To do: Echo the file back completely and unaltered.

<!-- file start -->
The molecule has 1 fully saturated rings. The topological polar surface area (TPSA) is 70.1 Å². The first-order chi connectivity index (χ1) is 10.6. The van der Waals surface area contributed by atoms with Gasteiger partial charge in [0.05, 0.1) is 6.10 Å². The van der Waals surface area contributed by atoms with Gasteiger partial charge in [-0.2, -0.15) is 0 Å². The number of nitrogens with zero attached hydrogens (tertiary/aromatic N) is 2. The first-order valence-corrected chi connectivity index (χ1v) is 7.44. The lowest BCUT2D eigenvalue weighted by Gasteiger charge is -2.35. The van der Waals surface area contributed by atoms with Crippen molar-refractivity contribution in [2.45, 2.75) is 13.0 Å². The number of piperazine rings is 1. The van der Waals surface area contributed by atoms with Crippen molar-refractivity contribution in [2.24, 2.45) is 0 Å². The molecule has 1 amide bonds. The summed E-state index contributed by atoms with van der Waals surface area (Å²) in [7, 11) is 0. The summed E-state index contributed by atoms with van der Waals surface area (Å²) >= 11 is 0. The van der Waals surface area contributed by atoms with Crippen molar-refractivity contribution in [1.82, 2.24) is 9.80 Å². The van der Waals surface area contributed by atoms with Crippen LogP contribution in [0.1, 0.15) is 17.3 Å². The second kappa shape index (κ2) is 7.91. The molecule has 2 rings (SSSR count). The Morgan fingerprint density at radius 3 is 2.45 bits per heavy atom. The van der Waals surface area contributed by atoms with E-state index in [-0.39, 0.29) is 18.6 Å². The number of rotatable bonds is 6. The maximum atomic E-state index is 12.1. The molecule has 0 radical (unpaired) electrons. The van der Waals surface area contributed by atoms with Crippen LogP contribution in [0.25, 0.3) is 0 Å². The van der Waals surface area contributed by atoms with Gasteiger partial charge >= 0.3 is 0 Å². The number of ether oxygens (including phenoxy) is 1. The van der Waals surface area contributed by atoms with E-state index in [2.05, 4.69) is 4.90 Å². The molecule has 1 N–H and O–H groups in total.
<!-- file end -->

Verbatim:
The molecule has 1 fully saturated rings. The topological polar surface area (TPSA) is 70.1 Å². The first-order chi connectivity index (χ1) is 10.6. The van der Waals surface area contributed by atoms with Gasteiger partial charge in [0.05, 0.1) is 6.10 Å². The van der Waals surface area contributed by atoms with Gasteiger partial charge in [-0.2, -0.15) is 0 Å². The number of nitrogens with zero attached hydrogens (tertiary/aromatic N) is 2. The first-order valence-corrected chi connectivity index (χ1v) is 7.44. The lowest BCUT2D eigenvalue weighted by Gasteiger charge is -2.35. The van der Waals surface area contributed by atoms with Crippen molar-refractivity contribution in [2.45, 2.75) is 13.0 Å². The number of piperazine rings is 1. The van der Waals surface area contributed by atoms with Crippen molar-refractivity contribution in [2.24, 2.45) is 0 Å². The molecule has 1 amide bonds. The summed E-state index contributed by atoms with van der Waals surface area (Å²) in [7, 11) is 0. The summed E-state index contributed by atoms with van der Waals surface area (Å²) >= 11 is 0. The van der Waals surface area contributed by atoms with Crippen molar-refractivity contribution in [1.82, 2.24) is 9.80 Å². The van der Waals surface area contributed by atoms with Crippen LogP contribution in [0.1, 0.15) is 17.3 Å². The second kappa shape index (κ2) is 7.91. The molecule has 2 rings (SSSR count). The Morgan fingerprint density at radius 3 is 2.45 bits per heavy atom. The van der Waals surface area contributed by atoms with E-state index in [-0.39, 0.29) is 18.6 Å². The number of rotatable bonds is 6. The maximum atomic E-state index is 12.1. The molecule has 0 radical (unpaired) electrons. The van der Waals surface area contributed by atoms with Crippen LogP contribution in [0.25, 0.3) is 0 Å². The van der Waals surface area contributed by atoms with Gasteiger partial charge >= 0.3 is 0 Å². The number of ether oxygens (including phenoxy) is 1. The van der Waals surface area contributed by atoms with E-state index in [2.05, 4.69) is 4.90 Å². The molecule has 1 N–H and O–H groups in total.